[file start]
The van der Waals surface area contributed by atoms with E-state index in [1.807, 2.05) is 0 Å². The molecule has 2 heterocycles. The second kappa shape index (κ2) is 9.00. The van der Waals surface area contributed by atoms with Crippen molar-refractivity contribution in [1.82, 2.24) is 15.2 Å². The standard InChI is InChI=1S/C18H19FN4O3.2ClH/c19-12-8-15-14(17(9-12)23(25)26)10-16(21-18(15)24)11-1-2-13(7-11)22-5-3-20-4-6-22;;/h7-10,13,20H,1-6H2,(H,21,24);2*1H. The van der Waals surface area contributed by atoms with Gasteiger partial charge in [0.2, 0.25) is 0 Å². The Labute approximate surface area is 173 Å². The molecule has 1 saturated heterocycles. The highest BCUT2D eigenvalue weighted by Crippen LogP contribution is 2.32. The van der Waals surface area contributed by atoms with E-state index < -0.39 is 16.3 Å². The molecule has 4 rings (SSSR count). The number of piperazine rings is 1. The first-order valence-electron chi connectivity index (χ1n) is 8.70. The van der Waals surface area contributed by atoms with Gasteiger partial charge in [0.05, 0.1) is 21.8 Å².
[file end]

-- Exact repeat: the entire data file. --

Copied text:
The van der Waals surface area contributed by atoms with E-state index in [1.807, 2.05) is 0 Å². The molecule has 2 heterocycles. The second kappa shape index (κ2) is 9.00. The van der Waals surface area contributed by atoms with Crippen molar-refractivity contribution in [1.82, 2.24) is 15.2 Å². The standard InChI is InChI=1S/C18H19FN4O3.2ClH/c19-12-8-15-14(17(9-12)23(25)26)10-16(21-18(15)24)11-1-2-13(7-11)22-5-3-20-4-6-22;;/h7-10,13,20H,1-6H2,(H,21,24);2*1H. The van der Waals surface area contributed by atoms with Gasteiger partial charge in [0.2, 0.25) is 0 Å². The Labute approximate surface area is 173 Å². The molecule has 1 saturated heterocycles. The highest BCUT2D eigenvalue weighted by Crippen LogP contribution is 2.32. The van der Waals surface area contributed by atoms with E-state index < -0.39 is 16.3 Å². The molecule has 4 rings (SSSR count). The number of piperazine rings is 1. The first-order valence-electron chi connectivity index (χ1n) is 8.70. The van der Waals surface area contributed by atoms with Gasteiger partial charge in [0.05, 0.1) is 21.8 Å².